I was initially told there was no alternative service available to me for at least the next two days. I explained that my US visa was about to expire and that I needed to be back in Korea for an important appointment and I was happy to take any routing on any carrier. After more than two hours, I was rebooked via a different routing and with my final two legs of the trip on a different carrier. I was offered a hotel room overnight but told it would not be available until after 3 p.m. I declined, having wonderful friends/family less than five minutes away, and was given a $10 meal voucher as compensation for the inconvenience. NOT redeemable for alcohol, which is what seemed most needed at the time. (I kept the voucher as a souvenir and a reminder to myself to avoid United Airlines whenever possible.)

The staff were pleasant and tried to be helpful BUT there were not enough of them rostered on to deal with the number of people and from my own experience and those of other disgruntled passengers in the queue, they were poorly trained. The company mindset, rather than being of trying to deliver a service well and gain customer loyalty, seemed to be that of "buyer-beware."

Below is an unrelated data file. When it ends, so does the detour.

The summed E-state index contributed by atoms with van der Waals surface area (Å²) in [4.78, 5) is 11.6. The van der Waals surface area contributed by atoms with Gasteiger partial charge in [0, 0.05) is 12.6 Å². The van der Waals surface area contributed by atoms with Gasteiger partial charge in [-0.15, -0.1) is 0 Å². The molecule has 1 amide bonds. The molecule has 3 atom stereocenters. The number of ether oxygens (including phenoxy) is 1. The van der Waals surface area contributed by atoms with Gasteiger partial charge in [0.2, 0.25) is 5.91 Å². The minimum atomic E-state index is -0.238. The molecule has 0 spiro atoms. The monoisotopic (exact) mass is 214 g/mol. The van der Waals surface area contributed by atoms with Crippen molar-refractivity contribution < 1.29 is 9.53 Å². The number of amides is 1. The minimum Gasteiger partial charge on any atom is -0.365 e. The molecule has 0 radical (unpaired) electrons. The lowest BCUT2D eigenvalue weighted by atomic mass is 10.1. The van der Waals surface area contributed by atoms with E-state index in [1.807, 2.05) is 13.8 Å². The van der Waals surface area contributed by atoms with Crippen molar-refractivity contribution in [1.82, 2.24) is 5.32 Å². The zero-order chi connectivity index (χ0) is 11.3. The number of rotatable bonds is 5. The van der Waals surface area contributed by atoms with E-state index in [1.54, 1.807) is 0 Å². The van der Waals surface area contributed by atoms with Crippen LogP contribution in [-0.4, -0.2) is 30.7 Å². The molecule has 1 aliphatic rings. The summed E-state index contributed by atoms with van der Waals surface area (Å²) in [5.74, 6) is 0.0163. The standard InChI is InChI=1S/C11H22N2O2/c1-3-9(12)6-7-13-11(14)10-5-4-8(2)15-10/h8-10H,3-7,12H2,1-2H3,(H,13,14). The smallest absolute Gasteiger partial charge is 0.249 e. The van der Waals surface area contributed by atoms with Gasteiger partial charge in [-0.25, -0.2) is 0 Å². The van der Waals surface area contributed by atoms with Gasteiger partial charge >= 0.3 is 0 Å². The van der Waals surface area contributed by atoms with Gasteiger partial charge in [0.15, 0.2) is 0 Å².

On returning to my friends' home on July 29, I e-mailed the United customer relations desk with the above concerns and some questions about their handling of the situations and their apparent lack of concern for any inconvenience caused by them.  I have still not received a reply, but will be happy to post it here if I ever do.